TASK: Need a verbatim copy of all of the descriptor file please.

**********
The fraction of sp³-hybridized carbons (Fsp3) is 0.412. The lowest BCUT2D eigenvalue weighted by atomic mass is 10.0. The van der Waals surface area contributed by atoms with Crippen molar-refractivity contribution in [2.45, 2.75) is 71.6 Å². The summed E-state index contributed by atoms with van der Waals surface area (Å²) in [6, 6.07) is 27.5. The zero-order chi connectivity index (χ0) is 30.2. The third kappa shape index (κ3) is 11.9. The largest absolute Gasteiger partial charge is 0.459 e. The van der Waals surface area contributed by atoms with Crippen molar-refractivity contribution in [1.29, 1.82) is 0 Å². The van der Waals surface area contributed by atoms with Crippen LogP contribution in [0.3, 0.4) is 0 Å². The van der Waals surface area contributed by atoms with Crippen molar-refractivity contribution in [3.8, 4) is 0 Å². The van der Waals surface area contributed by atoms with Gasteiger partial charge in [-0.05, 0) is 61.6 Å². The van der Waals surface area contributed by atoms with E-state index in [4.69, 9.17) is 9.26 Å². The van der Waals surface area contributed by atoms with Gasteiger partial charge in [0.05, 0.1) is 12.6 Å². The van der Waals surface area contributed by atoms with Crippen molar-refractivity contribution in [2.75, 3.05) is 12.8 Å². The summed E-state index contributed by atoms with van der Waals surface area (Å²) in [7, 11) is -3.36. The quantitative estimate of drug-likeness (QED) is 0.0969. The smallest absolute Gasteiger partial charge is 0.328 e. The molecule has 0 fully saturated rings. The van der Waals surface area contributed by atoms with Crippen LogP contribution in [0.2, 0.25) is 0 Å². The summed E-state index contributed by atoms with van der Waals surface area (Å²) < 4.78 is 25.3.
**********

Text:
The fraction of sp³-hybridized carbons (Fsp3) is 0.412. The lowest BCUT2D eigenvalue weighted by atomic mass is 10.0. The van der Waals surface area contributed by atoms with Crippen molar-refractivity contribution in [2.45, 2.75) is 71.6 Å². The summed E-state index contributed by atoms with van der Waals surface area (Å²) in [6, 6.07) is 27.5. The zero-order chi connectivity index (χ0) is 30.2. The third kappa shape index (κ3) is 11.9. The largest absolute Gasteiger partial charge is 0.459 e. The van der Waals surface area contributed by atoms with Crippen molar-refractivity contribution in [1.29, 1.82) is 0 Å². The van der Waals surface area contributed by atoms with Crippen LogP contribution in [0.3, 0.4) is 0 Å². The van der Waals surface area contributed by atoms with Crippen molar-refractivity contribution in [3.8, 4) is 0 Å². The van der Waals surface area contributed by atoms with Gasteiger partial charge in [-0.05, 0) is 61.6 Å². The van der Waals surface area contributed by atoms with E-state index in [4.69, 9.17) is 9.26 Å². The van der Waals surface area contributed by atoms with Gasteiger partial charge in [0.05, 0.1) is 12.6 Å². The van der Waals surface area contributed by atoms with Crippen molar-refractivity contribution in [2.75, 3.05) is 12.8 Å². The summed E-state index contributed by atoms with van der Waals surface area (Å²) in [7, 11) is -3.36. The quantitative estimate of drug-likeness (QED) is 0.0969. The smallest absolute Gasteiger partial charge is 0.328 e. The molecule has 0 fully saturated rings. The van der Waals surface area contributed by atoms with Crippen LogP contribution in [0.2, 0.25) is 0 Å². The summed E-state index contributed by atoms with van der Waals surface area (Å²) < 4.78 is 25.3.